The so-called two party systems, which I have said is not necessarily cast in stone, can also be good from the angle of challenging the tripodal ethnic assumption of the Nigerian state. Even though the fallacy is real that we sit on a tripod, the evolution of our politics has thus far signpost a tendency towards the organic. However, remember an organic growth is simply natural, living and much more realistic, but not necessarily rigid, absolute or rock-solid. It is as well subject to gestations and other forms of changes around growth, which is why we should be circumspect in celebrating any suppose proclivity in politics.
What is the often talked about Third Force in Nigerian politics? What does it really mean?
The third force speaks to what we have implied all day. It envisages the possibility of another group or groups challenging the dominance of the notable two. The third force is the alternate force separate from the well-known forces. Call it a C force and you would be right, but note that the C force can also grow to be an A or a B force, just as the B force became an A force in 2015.
Can you trace the attempt to form a third political force in Nigeria? Why has it not been successful?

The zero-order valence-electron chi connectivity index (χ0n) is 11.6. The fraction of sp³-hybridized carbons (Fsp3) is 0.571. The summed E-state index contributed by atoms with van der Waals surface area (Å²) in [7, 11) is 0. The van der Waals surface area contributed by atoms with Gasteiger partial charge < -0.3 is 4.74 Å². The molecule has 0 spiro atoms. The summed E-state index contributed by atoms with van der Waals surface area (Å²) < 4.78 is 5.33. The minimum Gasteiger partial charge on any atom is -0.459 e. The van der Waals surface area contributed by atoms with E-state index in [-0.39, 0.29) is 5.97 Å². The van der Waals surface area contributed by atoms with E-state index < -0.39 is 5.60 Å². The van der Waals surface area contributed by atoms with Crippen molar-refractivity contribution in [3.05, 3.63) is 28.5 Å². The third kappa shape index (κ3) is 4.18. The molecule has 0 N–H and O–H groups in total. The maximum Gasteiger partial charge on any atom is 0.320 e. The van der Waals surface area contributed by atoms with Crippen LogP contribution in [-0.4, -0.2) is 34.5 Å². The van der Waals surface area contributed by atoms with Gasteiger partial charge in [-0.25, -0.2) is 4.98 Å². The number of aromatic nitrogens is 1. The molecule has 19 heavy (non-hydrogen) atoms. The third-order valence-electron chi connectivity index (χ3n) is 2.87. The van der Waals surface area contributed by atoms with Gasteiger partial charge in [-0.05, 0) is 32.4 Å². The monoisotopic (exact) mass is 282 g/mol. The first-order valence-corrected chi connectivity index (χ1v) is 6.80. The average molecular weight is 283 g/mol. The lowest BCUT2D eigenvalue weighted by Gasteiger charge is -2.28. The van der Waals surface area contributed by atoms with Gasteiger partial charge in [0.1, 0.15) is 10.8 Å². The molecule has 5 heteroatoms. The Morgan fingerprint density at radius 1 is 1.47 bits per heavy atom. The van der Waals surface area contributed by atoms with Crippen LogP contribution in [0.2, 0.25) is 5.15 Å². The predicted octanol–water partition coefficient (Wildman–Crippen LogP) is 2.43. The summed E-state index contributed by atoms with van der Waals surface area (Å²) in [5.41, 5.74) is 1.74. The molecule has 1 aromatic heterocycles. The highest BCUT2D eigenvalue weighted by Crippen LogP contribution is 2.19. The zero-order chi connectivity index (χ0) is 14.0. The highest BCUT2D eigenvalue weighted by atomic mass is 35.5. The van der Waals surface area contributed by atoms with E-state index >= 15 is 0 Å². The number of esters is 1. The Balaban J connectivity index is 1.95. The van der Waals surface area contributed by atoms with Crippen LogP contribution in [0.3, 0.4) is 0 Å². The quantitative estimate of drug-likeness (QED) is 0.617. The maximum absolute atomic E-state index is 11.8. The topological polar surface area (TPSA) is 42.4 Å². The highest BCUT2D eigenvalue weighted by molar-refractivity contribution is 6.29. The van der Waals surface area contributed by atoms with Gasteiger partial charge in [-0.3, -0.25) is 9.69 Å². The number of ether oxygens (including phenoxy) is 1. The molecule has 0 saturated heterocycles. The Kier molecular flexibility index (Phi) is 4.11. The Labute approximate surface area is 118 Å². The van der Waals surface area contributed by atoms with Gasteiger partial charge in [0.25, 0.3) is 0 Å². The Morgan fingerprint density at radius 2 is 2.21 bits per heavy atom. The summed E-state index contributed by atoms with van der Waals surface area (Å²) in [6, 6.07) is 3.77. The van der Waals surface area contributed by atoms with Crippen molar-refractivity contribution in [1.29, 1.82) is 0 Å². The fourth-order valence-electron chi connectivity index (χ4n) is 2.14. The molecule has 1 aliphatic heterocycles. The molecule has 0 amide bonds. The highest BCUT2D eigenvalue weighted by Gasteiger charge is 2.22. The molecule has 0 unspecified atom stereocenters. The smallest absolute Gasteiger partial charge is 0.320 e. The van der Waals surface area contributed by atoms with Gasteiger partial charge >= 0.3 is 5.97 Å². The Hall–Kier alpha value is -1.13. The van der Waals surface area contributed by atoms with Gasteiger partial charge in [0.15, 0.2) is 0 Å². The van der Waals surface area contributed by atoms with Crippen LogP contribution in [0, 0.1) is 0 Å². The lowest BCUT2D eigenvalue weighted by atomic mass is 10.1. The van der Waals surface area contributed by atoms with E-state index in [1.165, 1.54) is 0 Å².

I doubt if we can be absolute in understanding this. Nevertheless, it underlines the factor of political character. It also depends on the time of our history you are referring to and what your yardstick is. Because it could well be argued that, there was a third force in the first and second republics. In those republics, the processes were natural, but could not unfortunately grow. In the botched Third Republic, it was decreed by the military that a third force should not be in place. Perhaps the story would have been different. In our present circumstance as well, we may not absolutely deny the forces represented by Candidates like Gbenga Olawepo-Hashim, Kingsley Moghalu, Oby Ezekwesili, Omoyele Sowore, amongst others. Olawepo-Hashim has particularly being celebrated as the Third Force candidate. These features cannot be undermined on the altar of a nebulous construction of a two party system.
Who is the emerging political Third Force in this dispensation?
I supposed I have also hinted at it in my last response. We can argue that the emerging forces can be represented from two perspectives. The first is the trend of the youthful and somewhat much more urbane, contemporary candidatures of Olawepo-Hashim, Ezekwesili, Moghalu, Sowore, and Fela Durotoye, and some others. These ones are relatively young, vibrant, and forward looking, besides fact that they represent the growing trend of youth leadership that is gaining grounds in sections of the world. Their coming out is sending a message to the older, traditional and more entrenched club of leaders that the future is going to change. The second trends I can see are the equally educated, informed and futuristic set of leaders. They are older, and obviously belong to a former generation, given their past exposures. I will put Profs. Jerry Gana and Yemi Osibajo in this class. Then add some former governors like Donald Duke and Orji Uzor Kalu and you will not be wrong. We can therefore look at the emerging political trends from the angle of the individuals or from the trend they represent. Definitely however, time will tell how this pans out.